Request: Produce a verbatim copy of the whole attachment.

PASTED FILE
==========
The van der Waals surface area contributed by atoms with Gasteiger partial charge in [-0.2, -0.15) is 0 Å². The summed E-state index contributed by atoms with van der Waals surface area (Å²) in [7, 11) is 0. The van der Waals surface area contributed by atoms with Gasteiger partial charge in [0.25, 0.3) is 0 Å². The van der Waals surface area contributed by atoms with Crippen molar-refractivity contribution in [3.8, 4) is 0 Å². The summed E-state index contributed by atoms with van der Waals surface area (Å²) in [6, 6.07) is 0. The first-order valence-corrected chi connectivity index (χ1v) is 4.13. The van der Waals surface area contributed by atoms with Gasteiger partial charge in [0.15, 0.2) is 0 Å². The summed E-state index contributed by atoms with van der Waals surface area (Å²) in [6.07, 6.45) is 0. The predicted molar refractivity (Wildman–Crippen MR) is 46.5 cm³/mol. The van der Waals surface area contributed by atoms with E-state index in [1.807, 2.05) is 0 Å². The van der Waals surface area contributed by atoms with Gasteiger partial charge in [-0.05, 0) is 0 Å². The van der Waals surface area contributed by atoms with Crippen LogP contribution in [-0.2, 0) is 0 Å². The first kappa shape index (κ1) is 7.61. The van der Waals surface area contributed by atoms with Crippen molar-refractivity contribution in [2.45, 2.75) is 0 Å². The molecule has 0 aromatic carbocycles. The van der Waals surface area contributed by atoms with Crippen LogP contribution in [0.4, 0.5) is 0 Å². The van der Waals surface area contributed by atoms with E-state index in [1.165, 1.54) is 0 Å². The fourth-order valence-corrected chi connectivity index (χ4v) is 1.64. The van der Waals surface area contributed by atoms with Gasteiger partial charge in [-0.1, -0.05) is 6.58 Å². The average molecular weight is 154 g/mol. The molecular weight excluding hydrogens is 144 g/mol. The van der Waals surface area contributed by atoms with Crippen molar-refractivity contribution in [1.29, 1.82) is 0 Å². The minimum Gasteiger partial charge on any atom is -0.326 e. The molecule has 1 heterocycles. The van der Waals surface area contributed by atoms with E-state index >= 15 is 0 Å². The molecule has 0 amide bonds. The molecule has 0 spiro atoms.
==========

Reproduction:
The van der Waals surface area contributed by atoms with Gasteiger partial charge in [-0.2, -0.15) is 0 Å². The summed E-state index contributed by atoms with van der Waals surface area (Å²) in [7, 11) is 0. The van der Waals surface area contributed by atoms with Gasteiger partial charge in [0.25, 0.3) is 0 Å². The van der Waals surface area contributed by atoms with Crippen molar-refractivity contribution in [3.8, 4) is 0 Å². The summed E-state index contributed by atoms with van der Waals surface area (Å²) in [6, 6.07) is 0. The first-order valence-corrected chi connectivity index (χ1v) is 4.13. The van der Waals surface area contributed by atoms with Gasteiger partial charge in [0.15, 0.2) is 0 Å². The summed E-state index contributed by atoms with van der Waals surface area (Å²) in [6.07, 6.45) is 0. The predicted molar refractivity (Wildman–Crippen MR) is 46.5 cm³/mol. The van der Waals surface area contributed by atoms with E-state index in [1.807, 2.05) is 0 Å². The van der Waals surface area contributed by atoms with Gasteiger partial charge in [-0.05, 0) is 0 Å². The van der Waals surface area contributed by atoms with Crippen LogP contribution in [-0.2, 0) is 0 Å². The first kappa shape index (κ1) is 7.61. The van der Waals surface area contributed by atoms with Crippen molar-refractivity contribution in [2.45, 2.75) is 0 Å². The molecule has 0 aromatic carbocycles. The van der Waals surface area contributed by atoms with Crippen LogP contribution in [0.4, 0.5) is 0 Å². The van der Waals surface area contributed by atoms with E-state index in [1.165, 1.54) is 0 Å². The fourth-order valence-corrected chi connectivity index (χ4v) is 1.64. The van der Waals surface area contributed by atoms with Gasteiger partial charge in [-0.1, -0.05) is 6.58 Å². The average molecular weight is 154 g/mol. The molecular weight excluding hydrogens is 144 g/mol. The van der Waals surface area contributed by atoms with Crippen molar-refractivity contribution in [1.29, 1.82) is 0 Å². The minimum Gasteiger partial charge on any atom is -0.326 e. The molecule has 1 heterocycles. The van der Waals surface area contributed by atoms with E-state index >= 15 is 0 Å². The molecule has 0 amide bonds. The molecule has 0 spiro atoms.